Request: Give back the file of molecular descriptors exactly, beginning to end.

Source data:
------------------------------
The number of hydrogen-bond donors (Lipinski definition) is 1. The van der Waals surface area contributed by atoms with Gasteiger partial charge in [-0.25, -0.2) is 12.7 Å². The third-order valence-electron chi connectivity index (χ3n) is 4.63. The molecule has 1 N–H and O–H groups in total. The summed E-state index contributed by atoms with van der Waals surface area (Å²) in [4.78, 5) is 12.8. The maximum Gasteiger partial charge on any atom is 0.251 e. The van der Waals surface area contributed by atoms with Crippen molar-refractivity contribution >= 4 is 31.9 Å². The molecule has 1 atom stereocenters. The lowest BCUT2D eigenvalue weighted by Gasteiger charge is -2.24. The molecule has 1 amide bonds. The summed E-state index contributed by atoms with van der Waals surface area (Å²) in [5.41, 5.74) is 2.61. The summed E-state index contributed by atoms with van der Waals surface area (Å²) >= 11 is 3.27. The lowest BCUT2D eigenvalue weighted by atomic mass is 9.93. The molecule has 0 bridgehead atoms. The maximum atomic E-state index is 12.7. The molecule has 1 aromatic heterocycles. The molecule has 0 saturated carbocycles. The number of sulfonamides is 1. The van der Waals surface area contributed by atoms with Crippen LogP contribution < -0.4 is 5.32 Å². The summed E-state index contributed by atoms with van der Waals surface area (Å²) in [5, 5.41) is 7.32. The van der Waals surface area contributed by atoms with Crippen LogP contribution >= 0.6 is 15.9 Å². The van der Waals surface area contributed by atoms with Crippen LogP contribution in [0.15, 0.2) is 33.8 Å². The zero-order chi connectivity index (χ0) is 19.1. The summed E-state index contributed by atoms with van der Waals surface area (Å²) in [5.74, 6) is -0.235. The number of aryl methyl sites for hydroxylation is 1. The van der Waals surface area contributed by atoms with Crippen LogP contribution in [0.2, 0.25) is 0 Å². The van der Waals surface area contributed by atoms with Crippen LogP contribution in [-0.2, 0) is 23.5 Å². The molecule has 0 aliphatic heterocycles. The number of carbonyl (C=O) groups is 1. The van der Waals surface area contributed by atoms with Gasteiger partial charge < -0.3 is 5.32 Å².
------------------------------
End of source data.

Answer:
The number of hydrogen-bond donors (Lipinski definition) is 1. The van der Waals surface area contributed by atoms with Gasteiger partial charge in [-0.25, -0.2) is 12.7 Å². The third-order valence-electron chi connectivity index (χ3n) is 4.63. The molecule has 1 N–H and O–H groups in total. The summed E-state index contributed by atoms with van der Waals surface area (Å²) in [4.78, 5) is 12.8. The maximum Gasteiger partial charge on any atom is 0.251 e. The van der Waals surface area contributed by atoms with Crippen molar-refractivity contribution >= 4 is 31.9 Å². The molecule has 1 atom stereocenters. The lowest BCUT2D eigenvalue weighted by Gasteiger charge is -2.24. The molecule has 1 amide bonds. The summed E-state index contributed by atoms with van der Waals surface area (Å²) in [5.41, 5.74) is 2.61. The summed E-state index contributed by atoms with van der Waals surface area (Å²) >= 11 is 3.27. The lowest BCUT2D eigenvalue weighted by atomic mass is 9.93. The molecule has 0 bridgehead atoms. The maximum atomic E-state index is 12.7. The molecule has 1 aromatic heterocycles. The molecule has 0 saturated carbocycles. The number of sulfonamides is 1. The van der Waals surface area contributed by atoms with Crippen LogP contribution < -0.4 is 5.32 Å². The summed E-state index contributed by atoms with van der Waals surface area (Å²) in [5, 5.41) is 7.32. The van der Waals surface area contributed by atoms with Crippen LogP contribution >= 0.6 is 15.9 Å². The van der Waals surface area contributed by atoms with Crippen LogP contribution in [0.15, 0.2) is 33.8 Å². The zero-order chi connectivity index (χ0) is 19.1. The summed E-state index contributed by atoms with van der Waals surface area (Å²) in [5.74, 6) is -0.235. The number of aryl methyl sites for hydroxylation is 1. The van der Waals surface area contributed by atoms with Crippen LogP contribution in [0.2, 0.25) is 0 Å². The van der Waals surface area contributed by atoms with Crippen LogP contribution in [-0.2, 0) is 23.5 Å². The molecule has 0 aliphatic heterocycles. The number of carbonyl (C=O) groups is 1. The van der Waals surface area contributed by atoms with Gasteiger partial charge < -0.3 is 5.32 Å².